• FIG. 18 and FIG. 19 show another embodiment with a valve 150 in a longitudinal section or a cross-section of plane XVIII-XVIII. The valve 150 is mounted in a stationary manner in the guide 28 and forms the second sealing element 44. The alignment of the valve 150 with respect to the impact direction 9 is altered when compared to the previous embodiments, because the valve 150 is arranged as viewed from the tool behind the pneumatic chamber 40.
  • The design of the valve 150 corresponds to a large extent to the design of the embodiment explained in conjunction with valve 50 embodiment. The single essential difference is the opposite orientation of the valve 150 with respect to the impact direction 9 as compared to the valve 50. Both valves 50 make it possible for air to flow into the pneumatic chamber 40 and prevent air from flowing out. The valve 150 has a sealing ring 151, which is mounted in a circumferential groove 152 in the guide 28. The sealing ring 151 encloses the rear section 75 of the striker 20 in a flush and air-tight manner. There is a gap 154 between a groove base 153 of the groove 152 and the sealing ring 151, through which gap air can flow in along the axis 8. The groove 152 is wider than the sealing ring 151 in order to make movement of the sealing ring 151 along the axis 8 possible. A forward groove wall 155 and a forward face side 156 of the sealing ring are structured in such a way that, when the sealing ring 151 is adjacent to the forward groove wall 155, radial channels 157 remain free between the sealing ring 151 and the forward groove wall 155. The channels 157 may be stamped into the forward face side 156 of the sealing ring 151 for example as narrow channels. The rear groove wall 158 of the groove 152 and the rear face side 159 of the sealing ring 151 may be hermetically sealed together along a closed circular line around the axis 8. In the case of the forward movement of the striker 20, the sealing ring 151 is pressed against the forward groove wall 155, also supported by the air flowing along the rear section 75 of the striker 20 into the pneumatic chamber 40, whereby the valve 150 is opened or kept open. In the case of a backwards movement of the striker 20, the sealing ring 151 is pressed against the rear groove wall 158, also supported by the overpressure building up in the pneumatic chamber 40, whereby the valve 150 is closed or kept closed.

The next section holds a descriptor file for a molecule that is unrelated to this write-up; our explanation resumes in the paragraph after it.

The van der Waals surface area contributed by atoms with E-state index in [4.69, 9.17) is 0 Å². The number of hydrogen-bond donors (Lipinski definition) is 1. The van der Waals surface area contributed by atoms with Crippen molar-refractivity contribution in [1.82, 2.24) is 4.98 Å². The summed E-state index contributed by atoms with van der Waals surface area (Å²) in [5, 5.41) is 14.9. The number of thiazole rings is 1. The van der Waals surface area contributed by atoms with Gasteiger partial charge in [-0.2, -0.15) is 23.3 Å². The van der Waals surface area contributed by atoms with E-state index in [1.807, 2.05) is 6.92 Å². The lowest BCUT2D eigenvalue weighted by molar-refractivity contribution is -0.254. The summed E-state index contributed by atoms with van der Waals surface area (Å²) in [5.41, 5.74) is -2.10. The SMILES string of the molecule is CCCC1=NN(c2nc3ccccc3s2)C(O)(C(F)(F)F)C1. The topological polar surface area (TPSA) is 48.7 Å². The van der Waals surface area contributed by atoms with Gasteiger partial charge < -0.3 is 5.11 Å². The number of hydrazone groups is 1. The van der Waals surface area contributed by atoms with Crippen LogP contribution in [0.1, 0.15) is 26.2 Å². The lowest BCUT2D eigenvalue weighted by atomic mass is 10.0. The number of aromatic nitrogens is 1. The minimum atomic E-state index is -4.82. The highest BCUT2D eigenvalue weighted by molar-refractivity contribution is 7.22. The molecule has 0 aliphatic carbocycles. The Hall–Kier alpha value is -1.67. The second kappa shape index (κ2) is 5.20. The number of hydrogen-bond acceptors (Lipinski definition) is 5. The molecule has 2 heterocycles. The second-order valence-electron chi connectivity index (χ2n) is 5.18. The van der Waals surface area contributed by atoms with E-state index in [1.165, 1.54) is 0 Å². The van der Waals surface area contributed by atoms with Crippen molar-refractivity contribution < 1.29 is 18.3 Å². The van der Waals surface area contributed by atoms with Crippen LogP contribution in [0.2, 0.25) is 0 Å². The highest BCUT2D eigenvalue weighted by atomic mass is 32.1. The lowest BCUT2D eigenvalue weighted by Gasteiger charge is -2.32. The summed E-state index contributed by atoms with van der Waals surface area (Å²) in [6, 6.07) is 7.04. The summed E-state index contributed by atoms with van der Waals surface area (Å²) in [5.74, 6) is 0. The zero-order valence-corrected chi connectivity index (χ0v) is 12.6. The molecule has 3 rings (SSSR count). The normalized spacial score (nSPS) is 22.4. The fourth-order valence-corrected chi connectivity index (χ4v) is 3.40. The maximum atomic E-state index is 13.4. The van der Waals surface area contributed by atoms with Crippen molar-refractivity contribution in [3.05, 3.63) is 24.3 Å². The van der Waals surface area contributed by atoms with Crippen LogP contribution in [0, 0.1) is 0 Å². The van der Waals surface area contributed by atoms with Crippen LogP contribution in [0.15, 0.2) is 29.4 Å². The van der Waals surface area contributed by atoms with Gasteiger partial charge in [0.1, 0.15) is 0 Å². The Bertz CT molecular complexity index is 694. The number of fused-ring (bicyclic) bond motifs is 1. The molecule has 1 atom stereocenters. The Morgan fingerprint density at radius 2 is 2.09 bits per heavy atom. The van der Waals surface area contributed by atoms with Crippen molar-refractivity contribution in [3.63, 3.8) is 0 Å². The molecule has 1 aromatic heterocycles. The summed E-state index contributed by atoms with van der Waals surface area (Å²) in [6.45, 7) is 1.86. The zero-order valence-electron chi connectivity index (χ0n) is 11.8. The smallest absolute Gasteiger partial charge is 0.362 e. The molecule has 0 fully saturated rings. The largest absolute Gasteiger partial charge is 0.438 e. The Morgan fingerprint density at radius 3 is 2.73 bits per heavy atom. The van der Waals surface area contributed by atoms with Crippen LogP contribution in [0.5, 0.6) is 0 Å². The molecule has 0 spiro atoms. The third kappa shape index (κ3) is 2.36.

• The first sealing element 43 between the limits stops may be realized, for example, by a sealing ring made of rubber, e.g., an O-ring, which is inserted into an annular groove 160 in the thicker section 33 so that it cannot move. Alternatively, a valve, e.g., the valve 60 from the previous embodiment, may form the first sealing element 43.
  • FIG. 20 shows a longitudinal section of another embodiment with a valve 170 arranged in a stationary manner. The first sealing element 43 may be a sealing element that seals permanently or a valve. The valve 170 forms the second sealing element 44 by means of a groove 171, which is embedded in an inner wall 172 of the guide 28, and an annular sealing element 173, which is inserted into the groove 171, and encloses the rear section 75 of the striker 20. The groove 171 is arranged axially against the impact direction 9 of the rear limit stop 29. A forward groove wall 174 of the groove 171 is essentially perpendicular to the axis 8, while the rear groove wall 175 of the groove 171 is inclined with respect to the axis 8. The rear groove wall 175 runs radially inwardly against the impact direction 9. The valve 170 blocks when air flows out of the pneumatic chamber 40, in that the sealing ring 173 is compressed radially by the diagonal rear groove wall 175 and presses against the striker 20.